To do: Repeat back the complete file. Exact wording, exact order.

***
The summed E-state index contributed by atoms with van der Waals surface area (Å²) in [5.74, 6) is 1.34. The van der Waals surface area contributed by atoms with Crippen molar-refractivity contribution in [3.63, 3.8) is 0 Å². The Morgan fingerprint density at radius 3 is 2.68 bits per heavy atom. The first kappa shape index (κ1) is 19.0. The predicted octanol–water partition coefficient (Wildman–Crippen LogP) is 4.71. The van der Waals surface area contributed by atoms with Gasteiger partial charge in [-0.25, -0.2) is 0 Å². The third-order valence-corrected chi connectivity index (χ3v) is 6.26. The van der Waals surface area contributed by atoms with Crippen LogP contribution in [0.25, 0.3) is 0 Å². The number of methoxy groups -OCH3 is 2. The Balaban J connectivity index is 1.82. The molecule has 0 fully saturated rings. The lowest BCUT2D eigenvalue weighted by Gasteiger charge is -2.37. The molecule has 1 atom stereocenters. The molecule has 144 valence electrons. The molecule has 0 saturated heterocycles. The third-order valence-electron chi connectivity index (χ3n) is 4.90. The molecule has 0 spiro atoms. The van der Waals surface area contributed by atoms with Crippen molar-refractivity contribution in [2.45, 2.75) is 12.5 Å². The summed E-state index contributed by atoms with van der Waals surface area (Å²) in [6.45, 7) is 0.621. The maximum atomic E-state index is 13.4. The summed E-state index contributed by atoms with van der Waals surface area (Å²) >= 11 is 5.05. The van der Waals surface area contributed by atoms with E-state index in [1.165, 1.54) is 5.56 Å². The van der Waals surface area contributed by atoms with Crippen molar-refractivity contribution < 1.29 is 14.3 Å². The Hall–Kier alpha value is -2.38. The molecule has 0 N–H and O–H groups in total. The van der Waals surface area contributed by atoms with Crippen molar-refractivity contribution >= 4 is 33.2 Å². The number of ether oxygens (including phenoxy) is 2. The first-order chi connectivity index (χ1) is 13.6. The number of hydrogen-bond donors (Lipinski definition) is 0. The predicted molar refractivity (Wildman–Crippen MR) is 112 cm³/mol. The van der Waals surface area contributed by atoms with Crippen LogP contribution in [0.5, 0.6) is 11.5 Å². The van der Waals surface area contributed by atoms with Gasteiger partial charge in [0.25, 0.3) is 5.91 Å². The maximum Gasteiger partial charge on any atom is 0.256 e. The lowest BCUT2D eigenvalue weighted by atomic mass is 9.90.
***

The summed E-state index contributed by atoms with van der Waals surface area (Å²) in [5.74, 6) is 1.34. The van der Waals surface area contributed by atoms with Crippen molar-refractivity contribution in [3.63, 3.8) is 0 Å². The Morgan fingerprint density at radius 3 is 2.68 bits per heavy atom. The first kappa shape index (κ1) is 19.0. The predicted octanol–water partition coefficient (Wildman–Crippen LogP) is 4.71. The van der Waals surface area contributed by atoms with Gasteiger partial charge in [-0.25, -0.2) is 0 Å². The third-order valence-corrected chi connectivity index (χ3v) is 6.26. The van der Waals surface area contributed by atoms with Crippen LogP contribution in [0.25, 0.3) is 0 Å². The number of methoxy groups -OCH3 is 2. The Balaban J connectivity index is 1.82. The molecule has 0 fully saturated rings. The lowest BCUT2D eigenvalue weighted by Gasteiger charge is -2.37. The molecule has 1 atom stereocenters. The molecule has 144 valence electrons. The molecule has 0 saturated heterocycles. The third-order valence-electron chi connectivity index (χ3n) is 4.90. The molecule has 0 spiro atoms. The van der Waals surface area contributed by atoms with Crippen molar-refractivity contribution in [2.45, 2.75) is 12.5 Å². The summed E-state index contributed by atoms with van der Waals surface area (Å²) in [6.45, 7) is 0.621. The maximum atomic E-state index is 13.4. The summed E-state index contributed by atoms with van der Waals surface area (Å²) >= 11 is 5.05. The van der Waals surface area contributed by atoms with E-state index in [1.165, 1.54) is 5.56 Å². The van der Waals surface area contributed by atoms with Crippen molar-refractivity contribution < 1.29 is 14.3 Å². The Hall–Kier alpha value is -2.38. The molecule has 0 N–H and O–H groups in total. The van der Waals surface area contributed by atoms with Crippen molar-refractivity contribution >= 4 is 33.2 Å². The number of ether oxygens (including phenoxy) is 2. The first-order chi connectivity index (χ1) is 13.6. The number of hydrogen-bond donors (Lipinski definition) is 0. The predicted molar refractivity (Wildman–Crippen MR) is 112 cm³/mol. The van der Waals surface area contributed by atoms with Crippen LogP contribution in [0.5, 0.6) is 11.5 Å². The van der Waals surface area contributed by atoms with Gasteiger partial charge in [0.25, 0.3) is 5.91 Å². The maximum Gasteiger partial charge on any atom is 0.256 e. The lowest BCUT2D eigenvalue weighted by atomic mass is 9.90.